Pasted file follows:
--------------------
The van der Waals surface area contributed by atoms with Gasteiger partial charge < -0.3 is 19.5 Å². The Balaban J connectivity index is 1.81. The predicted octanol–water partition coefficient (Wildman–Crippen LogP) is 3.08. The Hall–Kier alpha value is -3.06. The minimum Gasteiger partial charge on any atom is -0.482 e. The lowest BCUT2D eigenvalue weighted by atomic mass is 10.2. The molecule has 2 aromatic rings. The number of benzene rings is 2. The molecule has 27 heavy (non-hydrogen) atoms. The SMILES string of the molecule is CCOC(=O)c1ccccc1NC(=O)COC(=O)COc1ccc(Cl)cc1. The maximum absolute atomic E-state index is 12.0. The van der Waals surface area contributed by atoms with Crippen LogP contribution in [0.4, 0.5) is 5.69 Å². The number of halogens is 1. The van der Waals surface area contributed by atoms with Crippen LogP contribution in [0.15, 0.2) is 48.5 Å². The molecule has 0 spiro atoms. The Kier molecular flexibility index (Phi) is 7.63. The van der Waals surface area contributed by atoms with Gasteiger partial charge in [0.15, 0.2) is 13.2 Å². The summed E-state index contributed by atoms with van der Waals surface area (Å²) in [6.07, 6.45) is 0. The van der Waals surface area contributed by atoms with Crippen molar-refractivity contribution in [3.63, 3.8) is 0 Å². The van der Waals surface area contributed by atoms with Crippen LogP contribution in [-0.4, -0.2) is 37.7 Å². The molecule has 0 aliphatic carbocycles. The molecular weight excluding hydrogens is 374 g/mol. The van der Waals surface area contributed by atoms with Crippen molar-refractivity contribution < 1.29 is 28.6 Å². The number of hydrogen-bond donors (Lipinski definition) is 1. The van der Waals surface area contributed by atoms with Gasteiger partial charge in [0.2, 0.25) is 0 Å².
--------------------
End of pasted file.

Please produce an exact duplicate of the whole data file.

The van der Waals surface area contributed by atoms with Gasteiger partial charge < -0.3 is 19.5 Å². The Balaban J connectivity index is 1.81. The predicted octanol–water partition coefficient (Wildman–Crippen LogP) is 3.08. The Hall–Kier alpha value is -3.06. The minimum Gasteiger partial charge on any atom is -0.482 e. The lowest BCUT2D eigenvalue weighted by atomic mass is 10.2. The molecule has 2 aromatic rings. The number of benzene rings is 2. The molecule has 27 heavy (non-hydrogen) atoms. The SMILES string of the molecule is CCOC(=O)c1ccccc1NC(=O)COC(=O)COc1ccc(Cl)cc1. The maximum absolute atomic E-state index is 12.0. The van der Waals surface area contributed by atoms with Crippen LogP contribution in [0.4, 0.5) is 5.69 Å². The number of halogens is 1. The van der Waals surface area contributed by atoms with Crippen LogP contribution in [0.15, 0.2) is 48.5 Å². The molecule has 0 spiro atoms. The Kier molecular flexibility index (Phi) is 7.63. The van der Waals surface area contributed by atoms with Gasteiger partial charge in [0.15, 0.2) is 13.2 Å². The summed E-state index contributed by atoms with van der Waals surface area (Å²) in [6.07, 6.45) is 0. The van der Waals surface area contributed by atoms with Crippen molar-refractivity contribution in [3.63, 3.8) is 0 Å². The van der Waals surface area contributed by atoms with Crippen LogP contribution in [-0.4, -0.2) is 37.7 Å². The molecule has 0 aliphatic carbocycles. The molecular weight excluding hydrogens is 374 g/mol. The van der Waals surface area contributed by atoms with Crippen molar-refractivity contribution < 1.29 is 28.6 Å². The number of hydrogen-bond donors (Lipinski definition) is 1. The van der Waals surface area contributed by atoms with Gasteiger partial charge in [0.2, 0.25) is 0 Å².